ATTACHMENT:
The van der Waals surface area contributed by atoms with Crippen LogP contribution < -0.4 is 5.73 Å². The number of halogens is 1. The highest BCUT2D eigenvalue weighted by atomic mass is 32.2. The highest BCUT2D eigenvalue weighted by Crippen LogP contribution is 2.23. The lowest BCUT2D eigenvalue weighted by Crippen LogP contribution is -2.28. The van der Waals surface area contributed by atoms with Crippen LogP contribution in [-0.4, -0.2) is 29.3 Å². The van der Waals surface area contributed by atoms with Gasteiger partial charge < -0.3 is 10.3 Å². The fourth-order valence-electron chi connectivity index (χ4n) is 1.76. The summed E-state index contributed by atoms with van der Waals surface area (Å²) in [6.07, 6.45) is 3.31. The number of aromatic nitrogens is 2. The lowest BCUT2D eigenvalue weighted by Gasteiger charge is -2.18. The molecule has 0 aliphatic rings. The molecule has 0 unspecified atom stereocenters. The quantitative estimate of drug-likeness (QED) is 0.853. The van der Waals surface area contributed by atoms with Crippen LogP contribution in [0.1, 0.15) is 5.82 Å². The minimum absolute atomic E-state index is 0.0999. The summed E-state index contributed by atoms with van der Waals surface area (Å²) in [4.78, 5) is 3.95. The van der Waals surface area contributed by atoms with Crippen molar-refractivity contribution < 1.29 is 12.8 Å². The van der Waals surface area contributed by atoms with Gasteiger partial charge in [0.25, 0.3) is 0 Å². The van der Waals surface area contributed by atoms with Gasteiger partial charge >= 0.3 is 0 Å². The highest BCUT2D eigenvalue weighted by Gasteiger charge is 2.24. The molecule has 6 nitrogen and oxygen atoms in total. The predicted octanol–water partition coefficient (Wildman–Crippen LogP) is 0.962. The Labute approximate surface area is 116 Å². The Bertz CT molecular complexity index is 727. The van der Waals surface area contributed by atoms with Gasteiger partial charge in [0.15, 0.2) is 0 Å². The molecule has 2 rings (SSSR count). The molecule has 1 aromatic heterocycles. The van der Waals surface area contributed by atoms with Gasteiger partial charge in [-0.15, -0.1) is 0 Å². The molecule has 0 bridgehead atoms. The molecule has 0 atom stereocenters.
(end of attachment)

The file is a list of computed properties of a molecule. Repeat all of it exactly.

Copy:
The van der Waals surface area contributed by atoms with Crippen LogP contribution < -0.4 is 5.73 Å². The number of halogens is 1. The highest BCUT2D eigenvalue weighted by atomic mass is 32.2. The highest BCUT2D eigenvalue weighted by Crippen LogP contribution is 2.23. The lowest BCUT2D eigenvalue weighted by Crippen LogP contribution is -2.28. The van der Waals surface area contributed by atoms with Crippen LogP contribution in [-0.4, -0.2) is 29.3 Å². The van der Waals surface area contributed by atoms with Gasteiger partial charge < -0.3 is 10.3 Å². The fourth-order valence-electron chi connectivity index (χ4n) is 1.76. The summed E-state index contributed by atoms with van der Waals surface area (Å²) in [6.07, 6.45) is 3.31. The number of aromatic nitrogens is 2. The lowest BCUT2D eigenvalue weighted by Gasteiger charge is -2.18. The molecule has 0 aliphatic rings. The molecule has 0 unspecified atom stereocenters. The quantitative estimate of drug-likeness (QED) is 0.853. The van der Waals surface area contributed by atoms with Crippen LogP contribution in [0.1, 0.15) is 5.82 Å². The minimum absolute atomic E-state index is 0.0999. The summed E-state index contributed by atoms with van der Waals surface area (Å²) in [4.78, 5) is 3.95. The van der Waals surface area contributed by atoms with Crippen molar-refractivity contribution < 1.29 is 12.8 Å². The van der Waals surface area contributed by atoms with Gasteiger partial charge in [0.25, 0.3) is 0 Å². The van der Waals surface area contributed by atoms with Gasteiger partial charge >= 0.3 is 0 Å². The highest BCUT2D eigenvalue weighted by Gasteiger charge is 2.24. The molecule has 6 nitrogen and oxygen atoms in total. The predicted octanol–water partition coefficient (Wildman–Crippen LogP) is 0.962. The Labute approximate surface area is 116 Å². The Bertz CT molecular complexity index is 727. The van der Waals surface area contributed by atoms with Gasteiger partial charge in [0.15, 0.2) is 0 Å². The molecule has 2 rings (SSSR count). The molecule has 1 aromatic heterocycles. The van der Waals surface area contributed by atoms with Gasteiger partial charge in [-0.15, -0.1) is 0 Å². The molecule has 0 bridgehead atoms. The molecule has 0 atom stereocenters.